Hey guys, as I understand it there is good reason for the extra measures combating covid19 even though it is less deadly than a lot of other outbreaks. Covid19 is much more infectious and so it’s likely that almost everyone will get it at some point. Clearly a lower fatality rate can still mean more deaths overall if enough people get infected. More importantly though, health services cannot treat everyone at once so it’s important to slow the spread to avoid unnecessary deaths.
This is why everyone in the UK is being asked to avoid unnecessary social visits, work from home and avoid pubs, theatres etc.
I imagine other countries are enacting similar measures so please pay attention to government announcements.
Even though most people will be fine if they ignore this advice, it’s important to follow it to avoid spreading the virus to at risk groups, and to ensure they are able to get the care they need if/when they are exposed.
Edit: So no don’t panic. Almost everyone will be fine. But that doesn’t mean you don’t need to take this seriously and work hard to limit the virus’ spread.
Thanks for all the helpful info! Hopefully the virus gets less widespread soon. I’m worried about the effect people’s massive panic buying will have though. Whole supermarket aisles were completely empty last I went, even though it was a half-hour after opening time. While I have enough extra supplies for a while, if people’s panic buying goes on for months then I may be in trouble eventually. Hopefully people start calming down and stop overbuying so much. I’ve been messaging older family members and friends to make sure they’re ok, and so far so good, but I’m doing everything I can to see that they know about the “social distancing” recommendations the government here put out.
I was quite shocked at how fast the virus spreads in Europe comparing to Japan. I remember reading not that long ago about UK offering to host Olympics in case the Japanese can’t handle it - now it almost sounds laughable. And it seems that European countries actually take more serious precautions than Japan. Makes me wonder why Japan is doing so good. Is it just because literally everyone here wears masks since pretty much the beginning of the whole thing?
I figure people’s cupboards and freezers have finite size, so once those are full, people’s rate of buying food will go back to normal and stocks will catch up again.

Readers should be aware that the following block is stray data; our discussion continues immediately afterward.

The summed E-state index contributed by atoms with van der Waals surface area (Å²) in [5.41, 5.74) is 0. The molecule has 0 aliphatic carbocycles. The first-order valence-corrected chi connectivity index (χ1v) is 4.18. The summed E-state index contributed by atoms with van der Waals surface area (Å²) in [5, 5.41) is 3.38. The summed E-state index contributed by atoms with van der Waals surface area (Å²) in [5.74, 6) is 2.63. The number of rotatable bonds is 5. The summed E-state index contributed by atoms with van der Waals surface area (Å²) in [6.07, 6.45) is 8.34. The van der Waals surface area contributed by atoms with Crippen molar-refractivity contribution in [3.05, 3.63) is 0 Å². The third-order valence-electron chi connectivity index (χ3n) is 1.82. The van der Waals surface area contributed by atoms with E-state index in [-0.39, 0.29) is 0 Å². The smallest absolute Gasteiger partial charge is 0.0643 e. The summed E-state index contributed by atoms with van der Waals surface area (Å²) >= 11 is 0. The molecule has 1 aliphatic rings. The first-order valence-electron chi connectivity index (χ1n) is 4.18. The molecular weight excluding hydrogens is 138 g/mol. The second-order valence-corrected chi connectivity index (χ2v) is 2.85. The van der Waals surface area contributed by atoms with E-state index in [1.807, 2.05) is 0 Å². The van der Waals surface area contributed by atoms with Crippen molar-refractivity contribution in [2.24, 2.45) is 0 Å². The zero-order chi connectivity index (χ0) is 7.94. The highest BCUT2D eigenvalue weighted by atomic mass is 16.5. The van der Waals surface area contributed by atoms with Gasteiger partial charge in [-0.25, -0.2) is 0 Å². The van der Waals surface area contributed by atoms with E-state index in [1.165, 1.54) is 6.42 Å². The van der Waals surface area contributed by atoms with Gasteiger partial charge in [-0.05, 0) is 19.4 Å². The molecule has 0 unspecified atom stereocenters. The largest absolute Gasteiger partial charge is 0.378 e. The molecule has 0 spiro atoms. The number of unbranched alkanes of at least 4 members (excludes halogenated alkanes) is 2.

I can’t say for sure, but it’s probably a difference in compliance.
There have been numerous incidents in Europe and the US of parties refusing to break up, attention-seekers licking things in public, etc.
I haven’t seen stuff like that coming out of Japan (could be wrong). Might be a case where the overly collective aspect of Japanese culture comes in handy.
No one closes the restaurants here though, which happens in some European countries. Shopping malls are full of people on weekends too, at least in the region where I live. Big events get cancelled but apart from that it seems that people live pretty much normally, commuting to work everyday and going on business trips and occasional nomikais. But on the other hand there are disinfection sprays literally everywhere and people actually use them, everybody seems to care about hygiene more than before - maybe that’s one of the factors? Or maybe people in Europe didn’t think that the virus spreads so far and weren’t ready for it until it was already a bit too late whereas Japan was in position to take at least some measures in due time, cause it was inevitable that the virus reach them? We wore masks at my workplace as early as first half of February (edit: actually since the very beginning of February), before the first fatal victim in Japan.
Anyway, the pace at which it spreads in Europe and the abruptness of it really shocked me.
Yeah, I went out to Roppongi today and it seemed like a normal day. I’ve been working from home, but have been going to restaurants, shopping malls, etc.